Unapproved drug suspected in infections
The cancer drug used by a Shanghai hospital last week to treat dozens of eye patients who then developed infections was not bought from an official supplier and had not been approved for use in eye surgery in China, the medicine's manufacturer told the South China Morning Post.
The eye clinic at First People's Hospital is understood to have administered injections of Avastin, a US-made cancer drug, to 116 eye patients on Monday and Wednesday. Sixty-one of them were readmitted on Thursday and Friday for emergency treatment after developing 'adverse reactions'.
The Shanghai Municipal Health Bureau has launched an investigation into the incident and is overseeing the patients' recovery. Local media reported at the weekend that the Shanghai Food and Drug Administration had joined that probe, due to the fact that Avastin had not been domestically approved for treating eye problems.
The health bureau issued a brief statement on Friday evening - which made no mention of the drugs used or whether they had contributed to the infections - saying that all but five of the 61 patients had responded well to treatment and were expected to be discharged 'within a few days'.
The statement denied any patient had been blinded but conceded 17 of them had required emergency pinhole surgery. A Post reporter was denied entry into the hospital's wards on Friday, and the hospital directed all inquiries to the health bureau.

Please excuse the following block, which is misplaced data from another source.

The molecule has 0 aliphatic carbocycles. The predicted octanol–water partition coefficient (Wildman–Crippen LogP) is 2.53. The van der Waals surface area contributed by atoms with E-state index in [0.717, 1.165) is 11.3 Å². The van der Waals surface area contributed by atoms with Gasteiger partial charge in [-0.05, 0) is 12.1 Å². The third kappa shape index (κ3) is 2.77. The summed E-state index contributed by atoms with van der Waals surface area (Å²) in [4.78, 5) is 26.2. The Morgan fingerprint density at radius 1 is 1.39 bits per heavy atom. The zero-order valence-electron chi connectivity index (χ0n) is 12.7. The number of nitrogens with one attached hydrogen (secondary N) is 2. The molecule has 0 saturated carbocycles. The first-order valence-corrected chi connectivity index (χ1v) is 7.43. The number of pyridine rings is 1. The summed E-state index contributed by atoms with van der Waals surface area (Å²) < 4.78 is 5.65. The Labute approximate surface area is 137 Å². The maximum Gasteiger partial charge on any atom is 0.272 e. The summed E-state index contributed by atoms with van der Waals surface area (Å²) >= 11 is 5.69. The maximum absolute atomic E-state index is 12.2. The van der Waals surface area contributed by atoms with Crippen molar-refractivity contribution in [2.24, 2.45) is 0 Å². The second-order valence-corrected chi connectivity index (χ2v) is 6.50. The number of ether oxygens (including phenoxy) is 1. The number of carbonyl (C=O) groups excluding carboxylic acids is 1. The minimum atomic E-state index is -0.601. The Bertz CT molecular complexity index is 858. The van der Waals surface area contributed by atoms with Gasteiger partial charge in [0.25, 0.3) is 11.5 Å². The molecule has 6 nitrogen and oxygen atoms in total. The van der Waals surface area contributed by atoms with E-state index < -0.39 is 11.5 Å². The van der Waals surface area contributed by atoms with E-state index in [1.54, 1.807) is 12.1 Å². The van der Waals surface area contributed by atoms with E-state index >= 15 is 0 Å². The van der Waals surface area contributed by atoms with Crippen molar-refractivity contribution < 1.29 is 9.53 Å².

However, mainland media reports have consistently stated that the patients had been receiving injections of Avastin; some claimed to have previously received the same drug up to two years before. Avastin is the trade name for bevacizumab, which was originally developed to combat the spread of various cancers, but is widely used in several countries - including Hong Kong - to treat a number of eye conditions.
Roche - the parent company of the drug's manufacturer, Genentech - has confirmed that it was contacted by the Shanghai municipal government as part of its inquiry.
Albert Chao, Roche's Shanghai-based Asia representative, said the company was co-operating with the city's authorities. 'We are aware of this case from the local media reports,' Chao said. 'We have also been contacted by the Shanghai municipal government, to inform us that the municipal health bureau had set up a panel of investigation. The local government also requested us to refer any inquiries to the health bureau.'
However, he strongly denied Roche or any of its subsidiaries had been the source of the Avastin used by First Hospital. 'What I can say is Avastin is approved for only one use in China, and that is mCRC [metastatic colorectal cancer],' he said. 'But that approval came only earlier this year, and the drug has not been officially launched in China yet.
'There is no official supply of Avastin in any hospital or pharmacist in China.' Chao said he did not wish to speculate how First Hospital obtained the drug.
When asked whether the hospital could have been supplied with counterfeit medicine, he said the company had previously encountered unauthorised copies of its drugs on the mainland, but he could not comment on whether that was the case in this instance.